I stop in at Wood's Hole, one of the more famous hostels on the trail. I visited but didn't stay in 2011, and as before the timing for staying is not ideal but I still want to check it out. I make my way down the road  to the hostel where a young woman greets me and asks if she can help me get checked in. I tell her I'm just stopping by, and she says, "Okay, we just ask that you don't stay more than an hour. Things can get a bit hectic with too many hikers." I nod, though I only see a handful of other hikers, sitting in Adirondack chairs or lying sedately on the grass in the sun.

I see Mayday and Big Agnes sitting on the grass. "Portrait, come over," says Mayday. "We need more friends!" "I know the feeling," I tell her. "You should stay here," says Big Agnes, but having arrived at noon, I feel the need to get closer to town. The hostel has grown since I last visited, and even more than before feels like a hippie commune, with the organic vegetable garden and communal buildings with small, hand painted signs explaining the rules.

Big Agnes gets a call, leaving me and Mayday on the grass. Mayday says that she's getting off trail soon for a family vacation and then has a wedding to attend. She says that she, Big Agnes and Little Shoes got along great, but she realizes now that their group of three young women was a little insular, and since Little Shoes had to get off and Mayday herself is leaving, she wants to find Big Agnes a new tramly. "We were just talking fantasy tramlies -- I said Portrait and Penguin." "You must be doing a lot of 30 minute hiker interviews," I say. "Oh yeah, of course." " 'We regret to inform you...' " I joke. She laughs, says, " 'We received a lot of great applications this year. Best of luck in your hiking endeavors, and be sure to send us your Katahdin photo.' "

We agree how good it feels to do nothing after hiking for days. I share my theory that hiking is so enjoyable in large part because of all the things it forces you not to , consuming all of your waking hours with walking and daily chores so that you don't have time to do all the things you otherwise would, and that when you finally do get a break it's easier to enjoy it guilt free. "I know," say Mayday, "if I were back home I'd feel vaguely guilty and stressed about not doing anything in the middle of the day. I want to be one of those people that gets rid of my phone after this hike, get a flip phone."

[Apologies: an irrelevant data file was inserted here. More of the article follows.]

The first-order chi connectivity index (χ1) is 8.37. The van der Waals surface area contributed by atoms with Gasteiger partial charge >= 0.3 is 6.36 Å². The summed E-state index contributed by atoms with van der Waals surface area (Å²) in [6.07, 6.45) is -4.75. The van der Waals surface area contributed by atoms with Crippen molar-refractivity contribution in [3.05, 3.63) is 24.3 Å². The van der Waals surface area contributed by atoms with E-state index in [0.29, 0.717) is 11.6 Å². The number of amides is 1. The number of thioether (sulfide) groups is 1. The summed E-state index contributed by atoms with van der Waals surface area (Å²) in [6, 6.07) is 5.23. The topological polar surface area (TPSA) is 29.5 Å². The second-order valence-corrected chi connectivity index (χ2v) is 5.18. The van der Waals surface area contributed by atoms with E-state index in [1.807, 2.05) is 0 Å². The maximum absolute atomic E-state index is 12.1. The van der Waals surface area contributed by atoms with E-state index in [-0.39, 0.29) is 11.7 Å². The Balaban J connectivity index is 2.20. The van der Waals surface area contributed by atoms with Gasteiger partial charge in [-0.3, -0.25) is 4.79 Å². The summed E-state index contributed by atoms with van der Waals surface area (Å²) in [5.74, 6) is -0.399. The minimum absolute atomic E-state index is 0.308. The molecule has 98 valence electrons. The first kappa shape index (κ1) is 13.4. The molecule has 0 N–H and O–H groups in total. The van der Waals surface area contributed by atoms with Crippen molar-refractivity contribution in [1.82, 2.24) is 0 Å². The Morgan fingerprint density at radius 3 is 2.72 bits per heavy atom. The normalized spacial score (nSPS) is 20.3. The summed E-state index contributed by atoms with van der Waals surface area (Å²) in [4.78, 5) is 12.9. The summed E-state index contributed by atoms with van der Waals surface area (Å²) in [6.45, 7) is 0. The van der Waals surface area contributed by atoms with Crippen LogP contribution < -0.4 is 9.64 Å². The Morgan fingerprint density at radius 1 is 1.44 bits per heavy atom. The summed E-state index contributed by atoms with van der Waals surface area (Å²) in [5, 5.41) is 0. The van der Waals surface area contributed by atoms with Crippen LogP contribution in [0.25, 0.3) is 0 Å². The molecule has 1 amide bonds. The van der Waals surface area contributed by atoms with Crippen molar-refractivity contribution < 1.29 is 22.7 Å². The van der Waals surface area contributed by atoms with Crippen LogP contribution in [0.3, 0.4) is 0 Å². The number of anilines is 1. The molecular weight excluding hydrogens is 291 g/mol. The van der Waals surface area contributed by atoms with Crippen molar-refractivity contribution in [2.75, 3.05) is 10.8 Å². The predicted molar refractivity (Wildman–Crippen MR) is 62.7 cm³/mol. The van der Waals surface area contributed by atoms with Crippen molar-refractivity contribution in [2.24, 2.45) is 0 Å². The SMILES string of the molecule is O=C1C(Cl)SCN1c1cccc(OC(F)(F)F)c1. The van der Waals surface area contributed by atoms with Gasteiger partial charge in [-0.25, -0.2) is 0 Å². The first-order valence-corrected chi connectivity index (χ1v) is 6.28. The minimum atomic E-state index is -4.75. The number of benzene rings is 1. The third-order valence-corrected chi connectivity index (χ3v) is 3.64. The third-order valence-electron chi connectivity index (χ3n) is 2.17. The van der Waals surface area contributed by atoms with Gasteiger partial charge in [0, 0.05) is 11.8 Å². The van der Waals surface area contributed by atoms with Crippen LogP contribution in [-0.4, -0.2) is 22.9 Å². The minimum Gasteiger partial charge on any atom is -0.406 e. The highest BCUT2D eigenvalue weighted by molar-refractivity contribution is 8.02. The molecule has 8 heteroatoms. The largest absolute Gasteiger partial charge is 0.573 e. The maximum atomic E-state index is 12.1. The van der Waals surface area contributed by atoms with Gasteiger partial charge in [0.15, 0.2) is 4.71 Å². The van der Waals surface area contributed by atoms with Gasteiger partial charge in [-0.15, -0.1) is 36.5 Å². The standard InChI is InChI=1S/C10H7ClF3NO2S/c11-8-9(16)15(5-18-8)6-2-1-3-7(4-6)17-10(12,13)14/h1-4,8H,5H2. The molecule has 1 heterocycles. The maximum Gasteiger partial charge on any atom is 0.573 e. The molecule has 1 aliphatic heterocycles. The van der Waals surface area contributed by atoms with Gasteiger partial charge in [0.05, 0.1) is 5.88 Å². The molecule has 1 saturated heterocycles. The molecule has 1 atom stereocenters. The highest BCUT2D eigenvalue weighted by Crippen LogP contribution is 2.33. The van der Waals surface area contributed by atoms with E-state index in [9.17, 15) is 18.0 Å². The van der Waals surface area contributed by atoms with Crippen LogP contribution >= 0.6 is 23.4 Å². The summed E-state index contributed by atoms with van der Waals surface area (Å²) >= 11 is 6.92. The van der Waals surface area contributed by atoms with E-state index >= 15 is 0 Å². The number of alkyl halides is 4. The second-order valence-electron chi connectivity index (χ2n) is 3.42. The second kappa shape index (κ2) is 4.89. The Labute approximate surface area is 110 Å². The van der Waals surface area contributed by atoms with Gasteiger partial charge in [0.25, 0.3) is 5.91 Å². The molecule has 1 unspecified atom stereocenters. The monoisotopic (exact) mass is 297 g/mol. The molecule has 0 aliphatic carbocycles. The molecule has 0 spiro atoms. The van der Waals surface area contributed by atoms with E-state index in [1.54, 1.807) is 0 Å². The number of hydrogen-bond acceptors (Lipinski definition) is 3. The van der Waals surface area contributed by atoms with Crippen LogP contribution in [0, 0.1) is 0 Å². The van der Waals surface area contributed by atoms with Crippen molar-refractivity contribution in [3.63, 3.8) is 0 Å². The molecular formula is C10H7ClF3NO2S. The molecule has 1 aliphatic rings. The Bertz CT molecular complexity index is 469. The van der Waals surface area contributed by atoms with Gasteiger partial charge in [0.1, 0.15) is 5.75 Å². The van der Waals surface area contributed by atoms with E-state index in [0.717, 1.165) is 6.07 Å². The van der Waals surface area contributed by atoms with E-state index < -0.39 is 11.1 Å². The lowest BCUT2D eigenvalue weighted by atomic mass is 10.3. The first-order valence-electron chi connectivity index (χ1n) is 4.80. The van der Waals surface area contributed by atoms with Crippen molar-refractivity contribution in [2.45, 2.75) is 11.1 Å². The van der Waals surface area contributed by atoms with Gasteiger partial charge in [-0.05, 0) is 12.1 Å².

I sit, talking and laughing with Mayday until I realize that an hour and a half has passed. I tell Mayday about my hour limit, and she tells me that probably no one will care, they just want an excuse to kick the rowdy visitors out. "Yeah, it's probably selectively enforced, but all it takes is that one snippy, passive aggressive comment and that's the main thing I'll remember about this part of the hike for the next 10 years. 'I know that *hiker time* is different, but I want you to be aware that you've been here for almost 2 hours, and we would appreciate it if you didn't take advantage of Neville's generous hospitality.' " "You? Yeah, you'd totally fixate on that. Me too, ten years later I'm surrounded by family and loved ones, but inside I'm just replaying that conversation."

I want to take a picture of Mayday and Big Agnes on the porch, where the lighting is good. Big Agnes is still talking to her friend on the phone, so I point to the camera and then her in question, but she holds up her index finger so I wait. In the meantime I take photos of Mayday and her new best friend, a small dog that has been roaming the hostel grounds. I finally decide not to press my luck any longer and wave goodbye, walking up the long road back to the trail.

I reach the last view before the trail descends into town and set up the Triple P. It's only 5:30, and I could easily walk into town, but as usual I prefer to stay just outside, at least in good weather. This gives me whole glorious hours by myself, and I start with a little foot care, trimming my toenails and washing my feet with my bandana.

Quest stops by, whom I've seen throughout the day as we've leapfrogged each other stopping at all of the various views and break spots. I tell him that he's welcome to set up next to me, and after surveying the nearby options he decides to take me up on the offer.

Quest is 19, unusually calm for his age, and tells me that he was raised Mennonite. He says that his older sister is coming out to hike the Pennsylvania portion of the trail with him next month, and I remember that I'm going to be getting a trail visitor of my own in not too long.

We are so close to town that we can literally look down at the restaurants 2000 feet below, but I'd rather be where I am, on top of the cliff, the noise of the city dulled to a faint murmur, with a sweeping view and the quiet company of a friendly hiker.